Periodontitis is caused by periodontopathic bacteria like actinobacillus actinomycetemcomitans, porphyromonas gingivalis, bacteroides forsythus, prevotella melaninogenica, prevotella intermedia, and eubacterium nodatum.[9] Pathogen-specific immunoglobin (IgG and IgA) levels against some of these bacteria have been found to be raised in the synovial fluid of patients with rheumatoid arthritis, pointing towards the possibility that these antibodies directed against periodontopathic bacteria could be important in the etiopathogenesis of rheumatoid arthritis. [10] Porphyromonas gingivalis is an important periodontopathic bacteria that possesses a unique microbial enzyme, peptidyl arginine deaminase (PAD), which is the human equivalent of this enzyme and has been implicated as a susceptibility factor for rheumatoid arthritis. It has been proposed that individuals with periodontal infection with porphyromonas gingivalis are exposed to antigens generated by PAD such as deaminated fibrin/fibrinogen, keratin, and vimentin. These antigens become systemic immunogens leading to the production of rheumatoid factor and local inflammation of both gingiva and synovium. [11] Antibodies against heat shock proteins (hsp 70 Ab) of P-melaninogenica and P-intermedia have been found to be raised in the periodontal tissue as well as the synovial tissue of patients with rheumatoid arthritis. It has also been shown that when the hsp 70 expression is induced with certain stress-stimulating factors, pro-inflammatory cytokines are induced in the synovium of these patients [12] further pointing towards the etiopathogenetic relation between rheumatoid arthritis and periodontitis. Genes on the human leukocyte antigen (HLA) region remain the most powerful disease risk genes in the patients of both rheumatoid arthritis and periodontitis. HLA-DR4 antigens and their subtypes are directly associated with both these diseases. [13] This genetic association between the two diseases also indicates a potential connection between rheumatoid arthritis and periodontitis. Studies of the cytokine profile of patients with rheumatoid arthritis and periodontitis has shown that patients of both these diseases have raised titters of IL-10, IL-1α, tnf-α, LT-α, and low titters of auto antibodies to IL-1α and IL-6.[14] Similar patterns of blood cytokine profile in both the diseases also point toward a common underlying disregulation of the inflammatory and immune response. L-1 cytokines are key mediators of immune responses, inflammation, and tissue destruction in both the diseases. Increased levels of IL-1B are found in the synovial tissue nacrophages and in the periodontal crevicular fluid in patients with rheumatoid arthritis and periodontitis, respectively. A recent study demonstrated that the polymorphism of the IL-1 gene affected the cytokine profile in patients of both periodontitis and chronic arthritis like rheumatoid arthritis. [15] Experimentally induced inflammatory arthritis in rats was found to be associated with elevated levels of tissue matrix metalloproteinases, tumor necrosis factor -α, and interleukin-1 beta in both the synovial tissue and the gingival tissue.[16] This study also shows that the two diseases could be closely related through a common dysfunction of fundamental inflammatory mechanisms.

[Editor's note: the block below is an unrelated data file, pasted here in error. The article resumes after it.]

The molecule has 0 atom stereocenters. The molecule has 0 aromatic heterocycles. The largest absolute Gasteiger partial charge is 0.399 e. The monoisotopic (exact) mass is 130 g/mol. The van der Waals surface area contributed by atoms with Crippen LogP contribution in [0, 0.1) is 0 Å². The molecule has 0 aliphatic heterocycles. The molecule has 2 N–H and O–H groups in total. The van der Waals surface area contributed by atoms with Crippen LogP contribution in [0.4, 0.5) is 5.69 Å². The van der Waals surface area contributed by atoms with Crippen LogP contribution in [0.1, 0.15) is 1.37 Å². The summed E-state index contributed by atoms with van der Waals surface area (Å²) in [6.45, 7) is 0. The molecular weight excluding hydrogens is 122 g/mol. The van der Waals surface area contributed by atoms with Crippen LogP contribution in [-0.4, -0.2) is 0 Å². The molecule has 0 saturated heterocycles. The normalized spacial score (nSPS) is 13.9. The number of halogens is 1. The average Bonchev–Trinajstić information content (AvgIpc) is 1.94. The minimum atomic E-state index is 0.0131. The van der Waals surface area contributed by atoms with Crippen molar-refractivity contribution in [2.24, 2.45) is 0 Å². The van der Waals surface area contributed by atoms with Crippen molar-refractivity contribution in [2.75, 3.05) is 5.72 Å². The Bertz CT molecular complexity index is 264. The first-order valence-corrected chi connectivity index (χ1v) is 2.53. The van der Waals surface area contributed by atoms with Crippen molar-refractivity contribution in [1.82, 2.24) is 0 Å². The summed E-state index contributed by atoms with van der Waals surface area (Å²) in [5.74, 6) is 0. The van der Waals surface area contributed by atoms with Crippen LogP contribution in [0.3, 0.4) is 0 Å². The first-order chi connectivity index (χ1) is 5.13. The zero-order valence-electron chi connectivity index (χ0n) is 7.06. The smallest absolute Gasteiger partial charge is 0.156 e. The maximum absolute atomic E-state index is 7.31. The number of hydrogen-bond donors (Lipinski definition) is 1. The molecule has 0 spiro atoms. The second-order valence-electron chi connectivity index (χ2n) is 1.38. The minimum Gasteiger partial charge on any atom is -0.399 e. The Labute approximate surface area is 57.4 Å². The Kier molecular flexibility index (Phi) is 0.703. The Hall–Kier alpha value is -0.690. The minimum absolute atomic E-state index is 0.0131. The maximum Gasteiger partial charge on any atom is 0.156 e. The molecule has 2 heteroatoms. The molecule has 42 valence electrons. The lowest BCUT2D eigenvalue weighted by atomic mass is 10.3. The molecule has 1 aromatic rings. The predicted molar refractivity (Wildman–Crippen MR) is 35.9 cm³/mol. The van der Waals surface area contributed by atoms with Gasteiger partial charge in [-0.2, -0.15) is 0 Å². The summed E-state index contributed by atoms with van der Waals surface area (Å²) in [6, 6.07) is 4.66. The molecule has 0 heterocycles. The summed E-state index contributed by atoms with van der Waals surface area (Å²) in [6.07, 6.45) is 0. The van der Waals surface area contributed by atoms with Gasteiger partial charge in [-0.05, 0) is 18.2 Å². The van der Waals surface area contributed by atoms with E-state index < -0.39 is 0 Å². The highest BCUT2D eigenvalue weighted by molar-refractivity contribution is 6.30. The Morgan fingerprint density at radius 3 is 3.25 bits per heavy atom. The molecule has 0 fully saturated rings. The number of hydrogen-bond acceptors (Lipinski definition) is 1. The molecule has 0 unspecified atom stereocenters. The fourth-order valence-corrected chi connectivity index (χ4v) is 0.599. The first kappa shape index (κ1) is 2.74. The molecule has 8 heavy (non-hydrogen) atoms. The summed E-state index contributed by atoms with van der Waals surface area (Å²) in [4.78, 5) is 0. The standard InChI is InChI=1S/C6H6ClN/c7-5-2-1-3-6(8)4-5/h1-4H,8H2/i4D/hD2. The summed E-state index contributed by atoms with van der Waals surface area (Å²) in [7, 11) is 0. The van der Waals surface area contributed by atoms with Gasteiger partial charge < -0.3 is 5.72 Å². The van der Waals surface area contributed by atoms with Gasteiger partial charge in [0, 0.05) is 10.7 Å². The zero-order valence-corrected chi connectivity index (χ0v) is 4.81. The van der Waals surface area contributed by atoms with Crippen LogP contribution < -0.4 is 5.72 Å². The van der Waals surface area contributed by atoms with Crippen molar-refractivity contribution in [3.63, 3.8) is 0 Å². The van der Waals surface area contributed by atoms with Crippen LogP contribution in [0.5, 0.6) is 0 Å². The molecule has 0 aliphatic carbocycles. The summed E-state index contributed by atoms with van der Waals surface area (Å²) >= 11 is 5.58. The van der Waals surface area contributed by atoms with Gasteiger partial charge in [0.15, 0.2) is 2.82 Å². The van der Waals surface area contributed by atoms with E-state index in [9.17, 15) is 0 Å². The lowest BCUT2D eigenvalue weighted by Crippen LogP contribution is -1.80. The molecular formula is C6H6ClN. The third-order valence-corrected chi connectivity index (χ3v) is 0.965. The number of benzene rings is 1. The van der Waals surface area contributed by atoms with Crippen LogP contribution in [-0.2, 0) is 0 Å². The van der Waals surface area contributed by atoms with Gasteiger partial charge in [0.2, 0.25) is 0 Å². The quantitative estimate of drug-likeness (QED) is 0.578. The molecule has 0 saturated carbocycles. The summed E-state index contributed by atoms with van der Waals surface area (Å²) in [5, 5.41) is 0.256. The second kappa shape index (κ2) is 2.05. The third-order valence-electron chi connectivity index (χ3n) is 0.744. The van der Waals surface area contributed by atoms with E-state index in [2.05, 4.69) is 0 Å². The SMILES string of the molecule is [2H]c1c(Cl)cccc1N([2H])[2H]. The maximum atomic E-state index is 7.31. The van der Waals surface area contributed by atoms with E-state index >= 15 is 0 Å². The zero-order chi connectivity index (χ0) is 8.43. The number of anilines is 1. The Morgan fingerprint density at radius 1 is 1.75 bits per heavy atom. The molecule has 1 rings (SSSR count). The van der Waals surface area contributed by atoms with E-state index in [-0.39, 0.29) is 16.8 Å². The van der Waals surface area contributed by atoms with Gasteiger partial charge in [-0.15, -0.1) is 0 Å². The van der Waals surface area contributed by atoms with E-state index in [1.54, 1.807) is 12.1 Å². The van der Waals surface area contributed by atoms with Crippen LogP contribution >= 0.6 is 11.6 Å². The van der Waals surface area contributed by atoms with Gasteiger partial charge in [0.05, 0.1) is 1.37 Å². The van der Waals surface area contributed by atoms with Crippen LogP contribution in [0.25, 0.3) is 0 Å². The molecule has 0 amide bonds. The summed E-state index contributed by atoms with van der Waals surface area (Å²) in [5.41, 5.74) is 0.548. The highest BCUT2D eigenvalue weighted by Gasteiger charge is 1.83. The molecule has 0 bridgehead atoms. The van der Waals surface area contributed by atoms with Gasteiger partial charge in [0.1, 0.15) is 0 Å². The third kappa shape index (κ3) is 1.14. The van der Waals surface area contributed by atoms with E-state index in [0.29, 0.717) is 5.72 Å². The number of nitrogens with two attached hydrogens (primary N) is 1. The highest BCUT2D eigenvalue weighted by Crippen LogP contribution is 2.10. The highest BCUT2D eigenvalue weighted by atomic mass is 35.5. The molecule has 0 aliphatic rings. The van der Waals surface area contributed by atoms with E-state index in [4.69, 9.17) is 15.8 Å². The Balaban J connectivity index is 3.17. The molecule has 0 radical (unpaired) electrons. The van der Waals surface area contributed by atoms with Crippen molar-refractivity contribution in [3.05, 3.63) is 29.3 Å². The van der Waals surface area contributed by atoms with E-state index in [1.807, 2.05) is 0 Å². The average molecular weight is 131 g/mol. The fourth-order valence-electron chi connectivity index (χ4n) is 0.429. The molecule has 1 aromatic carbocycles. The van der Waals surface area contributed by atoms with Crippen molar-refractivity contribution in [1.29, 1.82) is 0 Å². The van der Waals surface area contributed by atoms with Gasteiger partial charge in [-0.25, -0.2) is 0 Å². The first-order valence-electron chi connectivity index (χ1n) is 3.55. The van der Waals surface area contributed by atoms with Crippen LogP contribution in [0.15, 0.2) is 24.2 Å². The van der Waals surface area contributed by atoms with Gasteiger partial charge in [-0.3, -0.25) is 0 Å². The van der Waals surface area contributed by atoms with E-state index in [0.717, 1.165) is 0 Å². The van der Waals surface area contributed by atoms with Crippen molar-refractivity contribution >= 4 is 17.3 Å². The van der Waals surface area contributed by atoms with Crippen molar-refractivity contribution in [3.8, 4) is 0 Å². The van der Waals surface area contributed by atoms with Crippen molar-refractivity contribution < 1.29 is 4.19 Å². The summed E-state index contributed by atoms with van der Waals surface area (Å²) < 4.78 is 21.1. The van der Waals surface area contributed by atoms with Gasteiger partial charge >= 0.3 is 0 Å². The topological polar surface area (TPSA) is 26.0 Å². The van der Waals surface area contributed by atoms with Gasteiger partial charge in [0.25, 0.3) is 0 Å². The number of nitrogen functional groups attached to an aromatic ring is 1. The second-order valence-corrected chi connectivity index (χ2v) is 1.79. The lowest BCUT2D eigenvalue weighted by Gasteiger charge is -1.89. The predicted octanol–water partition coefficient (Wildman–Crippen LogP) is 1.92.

If there is validity to the biological base for linking aspects of rheumatoid arthritis and periodontitis then therapies that concordantly target these two diseases will be effective in reducing the levels of proinflammatory cytokines and destructive proteases implicated in the pathogenesis of both diseases.